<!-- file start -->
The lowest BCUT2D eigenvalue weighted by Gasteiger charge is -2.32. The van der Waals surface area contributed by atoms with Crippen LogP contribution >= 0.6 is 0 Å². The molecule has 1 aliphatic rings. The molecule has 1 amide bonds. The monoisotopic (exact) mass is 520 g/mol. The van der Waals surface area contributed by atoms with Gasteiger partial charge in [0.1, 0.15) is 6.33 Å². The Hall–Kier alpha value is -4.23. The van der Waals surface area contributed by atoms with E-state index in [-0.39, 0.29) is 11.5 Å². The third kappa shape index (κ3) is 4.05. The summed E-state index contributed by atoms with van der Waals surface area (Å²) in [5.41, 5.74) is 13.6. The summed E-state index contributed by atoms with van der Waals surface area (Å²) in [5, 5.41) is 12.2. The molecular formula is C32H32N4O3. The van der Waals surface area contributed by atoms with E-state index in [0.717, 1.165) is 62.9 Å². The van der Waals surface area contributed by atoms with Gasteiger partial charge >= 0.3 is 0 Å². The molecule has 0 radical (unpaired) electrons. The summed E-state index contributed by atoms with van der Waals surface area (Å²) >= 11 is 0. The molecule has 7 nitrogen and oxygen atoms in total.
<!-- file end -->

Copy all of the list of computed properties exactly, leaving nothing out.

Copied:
The lowest BCUT2D eigenvalue weighted by Gasteiger charge is -2.32. The van der Waals surface area contributed by atoms with Crippen LogP contribution >= 0.6 is 0 Å². The molecule has 1 aliphatic rings. The molecule has 1 amide bonds. The monoisotopic (exact) mass is 520 g/mol. The van der Waals surface area contributed by atoms with Gasteiger partial charge in [0.1, 0.15) is 6.33 Å². The Hall–Kier alpha value is -4.23. The van der Waals surface area contributed by atoms with E-state index in [-0.39, 0.29) is 11.5 Å². The third kappa shape index (κ3) is 4.05. The summed E-state index contributed by atoms with van der Waals surface area (Å²) in [5.41, 5.74) is 13.6. The summed E-state index contributed by atoms with van der Waals surface area (Å²) in [5, 5.41) is 12.2. The molecular formula is C32H32N4O3. The van der Waals surface area contributed by atoms with E-state index in [0.717, 1.165) is 62.9 Å². The van der Waals surface area contributed by atoms with Gasteiger partial charge >= 0.3 is 0 Å². The molecule has 0 radical (unpaired) electrons. The summed E-state index contributed by atoms with van der Waals surface area (Å²) >= 11 is 0. The molecule has 7 nitrogen and oxygen atoms in total.